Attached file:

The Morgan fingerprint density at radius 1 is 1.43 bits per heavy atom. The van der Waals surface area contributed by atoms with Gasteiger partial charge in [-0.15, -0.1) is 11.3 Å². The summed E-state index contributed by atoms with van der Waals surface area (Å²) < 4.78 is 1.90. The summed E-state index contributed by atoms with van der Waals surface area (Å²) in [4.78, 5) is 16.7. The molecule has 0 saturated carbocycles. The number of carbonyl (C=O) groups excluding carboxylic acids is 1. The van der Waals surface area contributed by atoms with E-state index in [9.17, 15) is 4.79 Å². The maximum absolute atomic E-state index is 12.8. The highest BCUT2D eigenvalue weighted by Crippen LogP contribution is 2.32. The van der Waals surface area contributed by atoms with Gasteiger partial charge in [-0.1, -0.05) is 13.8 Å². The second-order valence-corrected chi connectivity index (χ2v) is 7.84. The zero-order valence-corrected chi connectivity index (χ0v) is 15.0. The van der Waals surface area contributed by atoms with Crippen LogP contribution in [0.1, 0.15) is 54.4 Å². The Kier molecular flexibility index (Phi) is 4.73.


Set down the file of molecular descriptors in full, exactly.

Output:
The Morgan fingerprint density at radius 1 is 1.43 bits per heavy atom. The van der Waals surface area contributed by atoms with Gasteiger partial charge in [-0.15, -0.1) is 11.3 Å². The summed E-state index contributed by atoms with van der Waals surface area (Å²) < 4.78 is 1.90. The summed E-state index contributed by atoms with van der Waals surface area (Å²) in [4.78, 5) is 16.7. The molecule has 0 saturated carbocycles. The number of carbonyl (C=O) groups excluding carboxylic acids is 1. The van der Waals surface area contributed by atoms with E-state index in [9.17, 15) is 4.79 Å². The maximum absolute atomic E-state index is 12.8. The highest BCUT2D eigenvalue weighted by Crippen LogP contribution is 2.32. The van der Waals surface area contributed by atoms with Gasteiger partial charge in [-0.1, -0.05) is 13.8 Å². The second-order valence-corrected chi connectivity index (χ2v) is 7.84. The zero-order valence-corrected chi connectivity index (χ0v) is 15.0. The van der Waals surface area contributed by atoms with Crippen LogP contribution in [0.1, 0.15) is 54.4 Å². The Kier molecular flexibility index (Phi) is 4.73.